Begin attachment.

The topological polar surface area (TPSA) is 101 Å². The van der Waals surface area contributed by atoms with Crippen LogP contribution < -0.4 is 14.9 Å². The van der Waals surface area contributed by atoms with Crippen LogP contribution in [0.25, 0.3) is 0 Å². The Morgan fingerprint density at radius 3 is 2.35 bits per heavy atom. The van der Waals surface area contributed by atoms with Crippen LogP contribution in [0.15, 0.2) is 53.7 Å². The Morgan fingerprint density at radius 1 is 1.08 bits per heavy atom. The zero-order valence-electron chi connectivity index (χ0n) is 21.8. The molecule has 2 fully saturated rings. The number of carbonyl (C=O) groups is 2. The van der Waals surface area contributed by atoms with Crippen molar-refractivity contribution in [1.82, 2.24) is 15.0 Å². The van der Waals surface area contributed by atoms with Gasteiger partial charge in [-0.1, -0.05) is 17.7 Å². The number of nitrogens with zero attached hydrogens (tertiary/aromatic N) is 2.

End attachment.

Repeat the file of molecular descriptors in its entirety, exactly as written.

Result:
The topological polar surface area (TPSA) is 101 Å². The van der Waals surface area contributed by atoms with Crippen LogP contribution < -0.4 is 14.9 Å². The van der Waals surface area contributed by atoms with Crippen LogP contribution in [0.25, 0.3) is 0 Å². The Morgan fingerprint density at radius 3 is 2.35 bits per heavy atom. The van der Waals surface area contributed by atoms with Crippen LogP contribution in [0.15, 0.2) is 53.7 Å². The Morgan fingerprint density at radius 1 is 1.08 bits per heavy atom. The zero-order valence-electron chi connectivity index (χ0n) is 21.8. The molecule has 2 fully saturated rings. The number of carbonyl (C=O) groups is 2. The van der Waals surface area contributed by atoms with Crippen molar-refractivity contribution in [1.82, 2.24) is 15.0 Å². The van der Waals surface area contributed by atoms with Gasteiger partial charge in [-0.1, -0.05) is 17.7 Å². The number of nitrogens with zero attached hydrogens (tertiary/aromatic N) is 2.